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Title: Application of a computer vision technique to animal-borne video data: extraction of head movement to understand sea turtles’visual assessment of surroundings
Authors: Okuyama, Junichi
Nakajima, Kana
Matsui, Kenta
Nakamura, Yuichi  kyouindb  KAKEN_id
Kondo, Kazuaki  kyouindb  KAKEN_id
Koizumi, Takahiro
Arai, Nobuaki
Author's alias: 中村, 裕一
近藤, 一晃
荒井, 修亮
Keywords: Accelerometer
Image processing
Still image
Template matching
Chelona mydas
Issue Date: 29-Sep-2015
Publisher: BMC
Journal title: Animal Biotelemetry
Volume: 3
Thesis number: 35
Abstract: [Background] An animal-borne video recording system has recently been developed to study the behavior of free-ranging animals. In contrast to other types of sensor data (i.e., acceleration), video images offer the advantage of directly acquiring information without analysis. However, most previous findings have only been obtained through visual observation of image data. Here, we demonstrate a new method of data analysis for animal-borne videos using a computer vision technique referred to as template matching. As a case study, we tracked the horizontal head movements of green turtles (Chelonia mydas) to investigate how they move their heads to look around the underwater environment. [Results] Template matching allowed tracking of head movements with high accuracy (0.34 ± 0.12 % and 0.52 ± 0.29 % of the root-mean-square error on the x- and y-coordinates, respectively), high true (86.2 ± 8.1 %), and low false extraction rates (6.6 ± 8.4 %). However the program sometimes failed because the turtle’s head would move out of range of the video. During cruising swimming, green turtles did not significantly move their heads to one side, moving with a ratio of 50.5:49.5 (left: right). Green turtles moved their heads from side to side more widely and more slowly before (12.0 ± 4.6 point and 0.25 ± 0.03 Hz, respectively) and after taking a breath (27.5 ± 2.9 point and 0.27 ± 0.03 Hz) compared to during cruising swimming (8.4 ± 3.8 point and 0.32 ± 0.01 Hz). Before feeding, turtles moved their heads slowly (0.23 ± 0.03 Hz) and narrowly (9.3 ± 3.6 point). Our combined approach using video and gyro loggers revealed that when making a turn, turtles always turned their heads to the side 1.38 ± 0.77 s before turning their body. [Conclusions] Our method enables researchers to quantitatively extract information regarding vision cognition and behavioral responses in green turtles in the wild that could not otherwise be obtained from other sensors used in previous studies. This new method using a combination of computer vision and bio-logging (e.g., gyroscope) can serve as a powerful tool in animal behavior and ecological studies.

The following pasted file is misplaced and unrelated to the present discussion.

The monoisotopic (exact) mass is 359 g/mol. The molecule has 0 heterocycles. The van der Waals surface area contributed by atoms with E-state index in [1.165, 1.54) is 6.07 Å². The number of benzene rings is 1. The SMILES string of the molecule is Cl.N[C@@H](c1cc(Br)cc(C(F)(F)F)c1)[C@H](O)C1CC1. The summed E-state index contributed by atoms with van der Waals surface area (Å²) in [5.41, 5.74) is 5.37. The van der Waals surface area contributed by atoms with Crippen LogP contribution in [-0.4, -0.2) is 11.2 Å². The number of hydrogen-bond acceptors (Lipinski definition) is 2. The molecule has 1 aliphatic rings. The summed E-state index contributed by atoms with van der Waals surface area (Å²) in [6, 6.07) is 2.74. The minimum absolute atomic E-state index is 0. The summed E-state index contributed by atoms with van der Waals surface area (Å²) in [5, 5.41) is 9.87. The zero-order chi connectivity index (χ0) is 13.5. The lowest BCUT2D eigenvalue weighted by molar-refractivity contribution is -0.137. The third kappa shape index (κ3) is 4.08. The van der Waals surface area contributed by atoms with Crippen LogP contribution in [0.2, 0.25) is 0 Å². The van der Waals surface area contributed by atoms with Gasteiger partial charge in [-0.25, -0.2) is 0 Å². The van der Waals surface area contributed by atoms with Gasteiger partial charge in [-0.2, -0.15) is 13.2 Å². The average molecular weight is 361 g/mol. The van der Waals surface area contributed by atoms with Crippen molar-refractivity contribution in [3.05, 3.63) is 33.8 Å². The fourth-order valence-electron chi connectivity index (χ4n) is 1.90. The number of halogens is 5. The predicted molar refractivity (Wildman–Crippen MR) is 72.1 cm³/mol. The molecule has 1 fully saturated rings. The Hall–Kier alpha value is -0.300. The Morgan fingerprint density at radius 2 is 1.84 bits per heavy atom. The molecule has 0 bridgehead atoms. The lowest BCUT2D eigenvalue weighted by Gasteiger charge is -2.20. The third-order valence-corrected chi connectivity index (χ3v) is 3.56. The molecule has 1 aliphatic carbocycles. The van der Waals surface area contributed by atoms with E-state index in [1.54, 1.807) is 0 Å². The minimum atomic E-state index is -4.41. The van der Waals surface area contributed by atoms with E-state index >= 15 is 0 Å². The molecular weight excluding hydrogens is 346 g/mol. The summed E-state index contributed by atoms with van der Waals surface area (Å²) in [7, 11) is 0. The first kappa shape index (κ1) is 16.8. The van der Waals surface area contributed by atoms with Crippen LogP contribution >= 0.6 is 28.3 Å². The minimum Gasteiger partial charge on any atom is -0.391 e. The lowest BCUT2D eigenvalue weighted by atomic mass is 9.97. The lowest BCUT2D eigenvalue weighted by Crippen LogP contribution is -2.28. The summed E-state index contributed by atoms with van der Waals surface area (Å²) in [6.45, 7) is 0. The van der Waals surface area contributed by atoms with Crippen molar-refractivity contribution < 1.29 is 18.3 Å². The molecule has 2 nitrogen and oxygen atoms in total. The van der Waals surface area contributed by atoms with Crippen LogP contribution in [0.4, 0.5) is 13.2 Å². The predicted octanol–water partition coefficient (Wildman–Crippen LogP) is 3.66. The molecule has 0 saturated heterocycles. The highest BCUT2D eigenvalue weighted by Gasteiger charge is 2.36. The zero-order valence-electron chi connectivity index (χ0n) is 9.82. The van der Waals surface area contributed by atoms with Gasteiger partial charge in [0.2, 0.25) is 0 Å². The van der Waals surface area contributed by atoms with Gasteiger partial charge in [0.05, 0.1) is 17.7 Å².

Description: Proceedings of the 5th Bio-Logging Science Symposium
Rights: This article is distributed under the terms of the Creative Commons Attribution 4.0 International License (, which permits unrestricted use, distribution, and reproduction in any medium, provided you give appropriate credit to the original author(s) and the source, provide a link to the Creative Commons license, and indicate if changes were made. The Creative Commons Public Domain Dedication waiver ( applies to the data made available in this article, unless otherwise stated.
DOI(Published Version): 10.1186/s40317-015-0079-y
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